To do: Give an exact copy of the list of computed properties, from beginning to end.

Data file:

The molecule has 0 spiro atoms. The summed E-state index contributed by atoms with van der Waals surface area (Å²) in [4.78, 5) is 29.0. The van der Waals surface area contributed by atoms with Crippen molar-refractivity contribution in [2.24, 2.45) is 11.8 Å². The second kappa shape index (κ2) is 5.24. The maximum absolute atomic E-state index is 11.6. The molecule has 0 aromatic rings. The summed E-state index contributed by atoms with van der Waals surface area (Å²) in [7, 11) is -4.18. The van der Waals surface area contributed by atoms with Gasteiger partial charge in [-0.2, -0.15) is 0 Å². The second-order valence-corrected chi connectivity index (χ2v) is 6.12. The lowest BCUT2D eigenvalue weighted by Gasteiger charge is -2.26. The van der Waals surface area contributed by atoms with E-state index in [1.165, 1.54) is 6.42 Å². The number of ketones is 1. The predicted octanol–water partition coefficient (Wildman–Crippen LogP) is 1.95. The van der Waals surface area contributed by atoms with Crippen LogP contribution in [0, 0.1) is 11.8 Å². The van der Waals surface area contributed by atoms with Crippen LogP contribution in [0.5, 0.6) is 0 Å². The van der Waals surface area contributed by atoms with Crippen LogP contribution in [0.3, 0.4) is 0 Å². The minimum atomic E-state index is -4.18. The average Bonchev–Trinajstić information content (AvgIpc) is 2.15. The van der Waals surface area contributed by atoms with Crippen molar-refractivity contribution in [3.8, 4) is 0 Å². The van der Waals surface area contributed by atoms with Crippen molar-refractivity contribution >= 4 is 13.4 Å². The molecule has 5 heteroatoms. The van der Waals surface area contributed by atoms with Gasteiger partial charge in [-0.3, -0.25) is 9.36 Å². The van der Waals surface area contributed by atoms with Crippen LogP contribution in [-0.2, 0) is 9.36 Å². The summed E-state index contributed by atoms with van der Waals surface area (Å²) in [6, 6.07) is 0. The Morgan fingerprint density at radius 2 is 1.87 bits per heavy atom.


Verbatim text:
The molecule has 0 spiro atoms. The summed E-state index contributed by atoms with van der Waals surface area (Å²) in [4.78, 5) is 29.0. The van der Waals surface area contributed by atoms with Crippen molar-refractivity contribution in [2.24, 2.45) is 11.8 Å². The second kappa shape index (κ2) is 5.24. The maximum absolute atomic E-state index is 11.6. The molecule has 0 aromatic rings. The summed E-state index contributed by atoms with van der Waals surface area (Å²) in [7, 11) is -4.18. The van der Waals surface area contributed by atoms with Gasteiger partial charge in [-0.2, -0.15) is 0 Å². The second-order valence-corrected chi connectivity index (χ2v) is 6.12. The lowest BCUT2D eigenvalue weighted by Gasteiger charge is -2.26. The van der Waals surface area contributed by atoms with E-state index in [1.165, 1.54) is 6.42 Å². The number of ketones is 1. The predicted octanol–water partition coefficient (Wildman–Crippen LogP) is 1.95. The van der Waals surface area contributed by atoms with Crippen LogP contribution in [0, 0.1) is 11.8 Å². The van der Waals surface area contributed by atoms with Crippen LogP contribution in [0.5, 0.6) is 0 Å². The van der Waals surface area contributed by atoms with Crippen LogP contribution in [0.3, 0.4) is 0 Å². The minimum atomic E-state index is -4.18. The average Bonchev–Trinajstić information content (AvgIpc) is 2.15. The van der Waals surface area contributed by atoms with Crippen molar-refractivity contribution in [3.8, 4) is 0 Å². The van der Waals surface area contributed by atoms with Crippen molar-refractivity contribution >= 4 is 13.4 Å². The molecule has 5 heteroatoms. The van der Waals surface area contributed by atoms with Gasteiger partial charge in [-0.3, -0.25) is 9.36 Å². The van der Waals surface area contributed by atoms with Crippen LogP contribution in [-0.2, 0) is 9.36 Å². The summed E-state index contributed by atoms with van der Waals surface area (Å²) in [6, 6.07) is 0. The Morgan fingerprint density at radius 2 is 1.87 bits per heavy atom.